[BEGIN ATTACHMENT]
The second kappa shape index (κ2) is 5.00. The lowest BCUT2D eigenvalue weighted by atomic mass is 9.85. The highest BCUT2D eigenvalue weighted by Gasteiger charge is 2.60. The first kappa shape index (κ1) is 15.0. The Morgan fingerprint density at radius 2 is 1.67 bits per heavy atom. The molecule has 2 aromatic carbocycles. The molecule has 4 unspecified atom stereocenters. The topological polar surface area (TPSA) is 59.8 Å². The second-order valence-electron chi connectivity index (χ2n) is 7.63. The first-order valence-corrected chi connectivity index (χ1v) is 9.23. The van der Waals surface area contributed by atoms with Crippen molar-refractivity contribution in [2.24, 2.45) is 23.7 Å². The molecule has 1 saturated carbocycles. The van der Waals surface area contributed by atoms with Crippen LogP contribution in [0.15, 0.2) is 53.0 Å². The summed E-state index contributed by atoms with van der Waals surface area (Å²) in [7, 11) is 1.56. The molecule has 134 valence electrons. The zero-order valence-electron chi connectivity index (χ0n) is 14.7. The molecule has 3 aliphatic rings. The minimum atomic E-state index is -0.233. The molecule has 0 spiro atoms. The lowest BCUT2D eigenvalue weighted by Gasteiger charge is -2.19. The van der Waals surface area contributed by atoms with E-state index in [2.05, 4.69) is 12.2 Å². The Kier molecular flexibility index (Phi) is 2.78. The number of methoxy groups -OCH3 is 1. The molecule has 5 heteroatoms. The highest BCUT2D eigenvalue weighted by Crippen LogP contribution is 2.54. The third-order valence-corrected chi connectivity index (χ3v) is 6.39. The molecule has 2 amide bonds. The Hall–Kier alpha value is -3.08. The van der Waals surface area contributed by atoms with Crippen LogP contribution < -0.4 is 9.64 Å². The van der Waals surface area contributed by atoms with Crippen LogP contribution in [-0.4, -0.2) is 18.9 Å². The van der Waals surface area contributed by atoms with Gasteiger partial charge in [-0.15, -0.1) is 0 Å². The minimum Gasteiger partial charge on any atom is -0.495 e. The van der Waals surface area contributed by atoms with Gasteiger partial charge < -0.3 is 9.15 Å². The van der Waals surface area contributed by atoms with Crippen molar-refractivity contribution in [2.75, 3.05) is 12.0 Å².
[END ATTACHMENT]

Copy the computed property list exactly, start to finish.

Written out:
The second kappa shape index (κ2) is 5.00. The lowest BCUT2D eigenvalue weighted by atomic mass is 9.85. The highest BCUT2D eigenvalue weighted by Gasteiger charge is 2.60. The first kappa shape index (κ1) is 15.0. The Morgan fingerprint density at radius 2 is 1.67 bits per heavy atom. The molecule has 2 aromatic carbocycles. The molecule has 4 unspecified atom stereocenters. The topological polar surface area (TPSA) is 59.8 Å². The second-order valence-electron chi connectivity index (χ2n) is 7.63. The first-order valence-corrected chi connectivity index (χ1v) is 9.23. The van der Waals surface area contributed by atoms with Crippen molar-refractivity contribution in [2.24, 2.45) is 23.7 Å². The molecule has 1 saturated carbocycles. The van der Waals surface area contributed by atoms with Crippen LogP contribution in [0.15, 0.2) is 53.0 Å². The summed E-state index contributed by atoms with van der Waals surface area (Å²) in [7, 11) is 1.56. The molecule has 134 valence electrons. The zero-order valence-electron chi connectivity index (χ0n) is 14.7. The molecule has 3 aliphatic rings. The minimum atomic E-state index is -0.233. The molecule has 0 spiro atoms. The lowest BCUT2D eigenvalue weighted by Gasteiger charge is -2.19. The van der Waals surface area contributed by atoms with E-state index in [2.05, 4.69) is 12.2 Å². The Kier molecular flexibility index (Phi) is 2.78. The number of methoxy groups -OCH3 is 1. The molecule has 5 heteroatoms. The highest BCUT2D eigenvalue weighted by Crippen LogP contribution is 2.54. The third-order valence-corrected chi connectivity index (χ3v) is 6.39. The molecule has 2 amide bonds. The Hall–Kier alpha value is -3.08. The van der Waals surface area contributed by atoms with Crippen LogP contribution < -0.4 is 9.64 Å². The van der Waals surface area contributed by atoms with Crippen LogP contribution in [-0.4, -0.2) is 18.9 Å². The van der Waals surface area contributed by atoms with Gasteiger partial charge in [-0.15, -0.1) is 0 Å². The minimum Gasteiger partial charge on any atom is -0.495 e. The van der Waals surface area contributed by atoms with Gasteiger partial charge < -0.3 is 9.15 Å². The van der Waals surface area contributed by atoms with Crippen molar-refractivity contribution in [2.75, 3.05) is 12.0 Å².